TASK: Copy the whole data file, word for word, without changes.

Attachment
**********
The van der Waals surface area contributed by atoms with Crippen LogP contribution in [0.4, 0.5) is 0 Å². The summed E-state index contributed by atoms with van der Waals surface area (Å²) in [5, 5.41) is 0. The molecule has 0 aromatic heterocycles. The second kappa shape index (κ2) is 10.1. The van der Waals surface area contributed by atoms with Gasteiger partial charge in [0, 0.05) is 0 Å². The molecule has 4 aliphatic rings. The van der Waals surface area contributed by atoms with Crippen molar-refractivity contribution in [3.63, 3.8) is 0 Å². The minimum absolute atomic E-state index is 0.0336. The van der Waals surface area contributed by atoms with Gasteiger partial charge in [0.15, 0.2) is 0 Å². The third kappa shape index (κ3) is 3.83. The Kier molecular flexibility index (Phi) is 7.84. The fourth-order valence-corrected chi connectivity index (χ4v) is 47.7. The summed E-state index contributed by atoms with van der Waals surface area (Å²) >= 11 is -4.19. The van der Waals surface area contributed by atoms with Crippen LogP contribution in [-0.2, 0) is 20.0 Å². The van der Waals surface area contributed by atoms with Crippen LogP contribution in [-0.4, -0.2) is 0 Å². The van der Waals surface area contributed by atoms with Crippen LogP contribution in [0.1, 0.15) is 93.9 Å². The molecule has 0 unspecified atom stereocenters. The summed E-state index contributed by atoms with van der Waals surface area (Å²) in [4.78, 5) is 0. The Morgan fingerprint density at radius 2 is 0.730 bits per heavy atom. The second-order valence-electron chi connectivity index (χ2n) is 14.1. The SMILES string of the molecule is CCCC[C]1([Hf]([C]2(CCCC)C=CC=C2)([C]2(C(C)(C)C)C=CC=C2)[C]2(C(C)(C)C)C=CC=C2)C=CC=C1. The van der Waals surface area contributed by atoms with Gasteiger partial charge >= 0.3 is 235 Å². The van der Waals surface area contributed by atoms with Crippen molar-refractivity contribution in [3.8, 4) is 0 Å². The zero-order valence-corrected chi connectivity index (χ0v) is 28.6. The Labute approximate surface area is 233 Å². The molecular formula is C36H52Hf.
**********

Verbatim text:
The van der Waals surface area contributed by atoms with Crippen LogP contribution in [0.4, 0.5) is 0 Å². The summed E-state index contributed by atoms with van der Waals surface area (Å²) in [5, 5.41) is 0. The molecule has 0 aromatic heterocycles. The second kappa shape index (κ2) is 10.1. The van der Waals surface area contributed by atoms with Gasteiger partial charge in [0, 0.05) is 0 Å². The molecule has 4 aliphatic rings. The van der Waals surface area contributed by atoms with Crippen molar-refractivity contribution in [3.63, 3.8) is 0 Å². The minimum absolute atomic E-state index is 0.0336. The van der Waals surface area contributed by atoms with Gasteiger partial charge in [0.15, 0.2) is 0 Å². The third kappa shape index (κ3) is 3.83. The Kier molecular flexibility index (Phi) is 7.84. The fourth-order valence-corrected chi connectivity index (χ4v) is 47.7. The summed E-state index contributed by atoms with van der Waals surface area (Å²) >= 11 is -4.19. The van der Waals surface area contributed by atoms with Crippen LogP contribution in [-0.2, 0) is 20.0 Å². The van der Waals surface area contributed by atoms with Crippen LogP contribution in [-0.4, -0.2) is 0 Å². The van der Waals surface area contributed by atoms with Crippen LogP contribution in [0.1, 0.15) is 93.9 Å². The molecule has 0 unspecified atom stereocenters. The summed E-state index contributed by atoms with van der Waals surface area (Å²) in [4.78, 5) is 0. The Morgan fingerprint density at radius 2 is 0.730 bits per heavy atom. The second-order valence-electron chi connectivity index (χ2n) is 14.1. The SMILES string of the molecule is CCCC[C]1([Hf]([C]2(CCCC)C=CC=C2)([C]2(C(C)(C)C)C=CC=C2)[C]2(C(C)(C)C)C=CC=C2)C=CC=C1. The van der Waals surface area contributed by atoms with Gasteiger partial charge >= 0.3 is 235 Å². The van der Waals surface area contributed by atoms with Crippen molar-refractivity contribution in [3.8, 4) is 0 Å². The zero-order valence-corrected chi connectivity index (χ0v) is 28.6. The Labute approximate surface area is 233 Å². The molecular formula is C36H52Hf.